William Samuel Henson was an engineer and inventor who was familiar with the aeronautical work of George Cayley. Discussions with his associate John Stringfellow led to his design for a large passenger-carrying steam-powered monoplane, with a wing span of 150 feet, named "ARIEL - The Henson Aerial Steam Carriage," which he patented in 1842. Henson, and Stringfellow and two others, Frederick Marriott and D. E. Colombine, incorporated the Aerial Transit Company in 1843, and fully intended to construct the flying machine. Henson had demonstrated a model of his design, which may or may not have made at least one tentative steam powered flight, as it lifted, somewhat, off a wire guide. Numerous attempts to actually fly the large model (and an even larger model with a 20 foot wing span) were made between 1844 and 1847, but none of the attempts were unsuccessful. The Aerial Transit Company's publicist, Frederick Marriott, had a number of prints made in 1843 depicting the Aerial Steam Carriage over the pyramids in Egypt, in India, over London, England, and other places, which drew considerable interest from the press. Not all of the attention was approving, many in the press were extremely skeptical of the motives of the Aerial Transit Company, essentially raising questions of whether the group was a hoax or a fraud. This could have not been very welcome considering how seriously Henson and his group had taken the project, and given that the model Aerial Steam Carriage had not performed as expected.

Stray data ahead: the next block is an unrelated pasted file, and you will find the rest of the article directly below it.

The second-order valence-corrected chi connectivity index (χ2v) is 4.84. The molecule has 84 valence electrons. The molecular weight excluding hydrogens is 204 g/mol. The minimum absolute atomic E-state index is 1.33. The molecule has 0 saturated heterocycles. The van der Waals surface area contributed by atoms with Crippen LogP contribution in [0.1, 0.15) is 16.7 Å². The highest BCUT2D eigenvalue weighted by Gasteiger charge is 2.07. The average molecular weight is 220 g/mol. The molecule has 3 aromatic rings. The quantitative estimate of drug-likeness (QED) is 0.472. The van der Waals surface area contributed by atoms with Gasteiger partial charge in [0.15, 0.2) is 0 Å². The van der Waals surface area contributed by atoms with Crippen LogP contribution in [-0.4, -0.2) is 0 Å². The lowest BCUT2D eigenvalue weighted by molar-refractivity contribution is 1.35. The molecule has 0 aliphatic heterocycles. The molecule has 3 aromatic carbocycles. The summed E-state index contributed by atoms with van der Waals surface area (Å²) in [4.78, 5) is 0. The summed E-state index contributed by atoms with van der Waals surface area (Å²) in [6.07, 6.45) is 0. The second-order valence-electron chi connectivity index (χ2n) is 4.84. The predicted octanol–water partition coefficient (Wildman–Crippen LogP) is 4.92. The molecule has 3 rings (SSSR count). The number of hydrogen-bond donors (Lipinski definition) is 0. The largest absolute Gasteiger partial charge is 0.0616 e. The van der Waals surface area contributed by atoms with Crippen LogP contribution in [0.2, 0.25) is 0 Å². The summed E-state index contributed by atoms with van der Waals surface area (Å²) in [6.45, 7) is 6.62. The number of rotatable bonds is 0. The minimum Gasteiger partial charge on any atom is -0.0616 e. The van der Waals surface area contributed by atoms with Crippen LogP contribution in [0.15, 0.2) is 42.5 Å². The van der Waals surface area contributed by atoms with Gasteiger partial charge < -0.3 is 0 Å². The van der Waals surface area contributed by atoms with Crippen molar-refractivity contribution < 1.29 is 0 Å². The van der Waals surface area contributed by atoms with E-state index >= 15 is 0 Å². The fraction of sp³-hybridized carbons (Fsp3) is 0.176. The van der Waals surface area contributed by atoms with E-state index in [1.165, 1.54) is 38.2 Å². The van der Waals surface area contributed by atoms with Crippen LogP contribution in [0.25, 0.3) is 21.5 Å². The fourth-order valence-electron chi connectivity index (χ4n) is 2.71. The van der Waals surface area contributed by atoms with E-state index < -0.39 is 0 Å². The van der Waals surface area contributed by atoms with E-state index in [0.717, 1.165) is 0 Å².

As can be seen in the illustrations below, quite detailed plans were drawn for the Aerial Steam Carriage and great consideration was given to a number of necessary elements, such as flight control and wing loading. The planned construction of the wings is particularly noteworthy for it set a pattern which was followed well into The Great War, WWI. The rectangular wings were curved on the tops and bottoms, not flat surfaces, and were formed by wooden ribs attached to wooden spars (hollow cylinders which gradually tapered to the ends) and covered with fabric, and were braced, internally and externally, with wires. Henson's design was very influential and his detailed patent drawings contained a wealth of well-conceived and well-executed ideas for a flying machine.

It was also the first recognizably "modern" monoplane design, with a three-wheeled landing gear, and powered by two contra-rotating six-bladed propellers. While certain design elements, most notably the tail, were somewhat bird-like, the overall impression one has of the "ARIEL" is that it is a true flying machine, not an imitation of a bird. The Aerial Steam Carriage never took to the air, but it nonetheless registered firmly in the minds and imaginations of multitudes of people to became one of the strongest archetypal images of early aeronautics.

The Aerial Transit Company never built the large version of the Aerial Steam Carriage, perhaps because of the disappointing experiments with the model craft and, perhaps, because of the expense involved. Henson, Stringfellow, Marriott and Colombine parted company. In 1848 William Henson and his wife, Sarah, left their native England and moved to the U.S., settling in Newark, New Jersey, where he spent the last 40 years of his life. Henson had apparently ceased his aerial research for good, and never again took up the matter. Henson, along with his wife and children, and other members of their family are buried in Orange, New Jersey.

 

 

Last Updated

02/10/2014